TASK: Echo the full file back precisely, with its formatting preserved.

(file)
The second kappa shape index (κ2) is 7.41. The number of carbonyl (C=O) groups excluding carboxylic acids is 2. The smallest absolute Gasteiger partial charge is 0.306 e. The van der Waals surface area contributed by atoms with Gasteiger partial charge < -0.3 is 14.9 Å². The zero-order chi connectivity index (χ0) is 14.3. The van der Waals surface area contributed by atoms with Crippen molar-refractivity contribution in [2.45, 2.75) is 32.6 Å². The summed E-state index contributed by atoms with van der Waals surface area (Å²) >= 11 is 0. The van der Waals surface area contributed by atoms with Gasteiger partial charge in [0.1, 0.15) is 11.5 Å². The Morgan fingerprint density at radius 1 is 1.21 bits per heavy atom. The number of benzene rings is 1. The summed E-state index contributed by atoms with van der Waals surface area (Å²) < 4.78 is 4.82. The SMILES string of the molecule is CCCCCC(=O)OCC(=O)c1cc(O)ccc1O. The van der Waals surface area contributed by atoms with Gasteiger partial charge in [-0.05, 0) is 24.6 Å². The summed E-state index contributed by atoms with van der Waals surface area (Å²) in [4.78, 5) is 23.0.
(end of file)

The second kappa shape index (κ2) is 7.41. The number of carbonyl (C=O) groups excluding carboxylic acids is 2. The smallest absolute Gasteiger partial charge is 0.306 e. The van der Waals surface area contributed by atoms with Gasteiger partial charge < -0.3 is 14.9 Å². The zero-order chi connectivity index (χ0) is 14.3. The van der Waals surface area contributed by atoms with Crippen molar-refractivity contribution in [2.45, 2.75) is 32.6 Å². The summed E-state index contributed by atoms with van der Waals surface area (Å²) >= 11 is 0. The van der Waals surface area contributed by atoms with Gasteiger partial charge in [0.1, 0.15) is 11.5 Å². The Morgan fingerprint density at radius 1 is 1.21 bits per heavy atom. The number of benzene rings is 1. The summed E-state index contributed by atoms with van der Waals surface area (Å²) < 4.78 is 4.82. The SMILES string of the molecule is CCCCCC(=O)OCC(=O)c1cc(O)ccc1O. The van der Waals surface area contributed by atoms with Gasteiger partial charge in [-0.05, 0) is 24.6 Å². The summed E-state index contributed by atoms with van der Waals surface area (Å²) in [4.78, 5) is 23.0.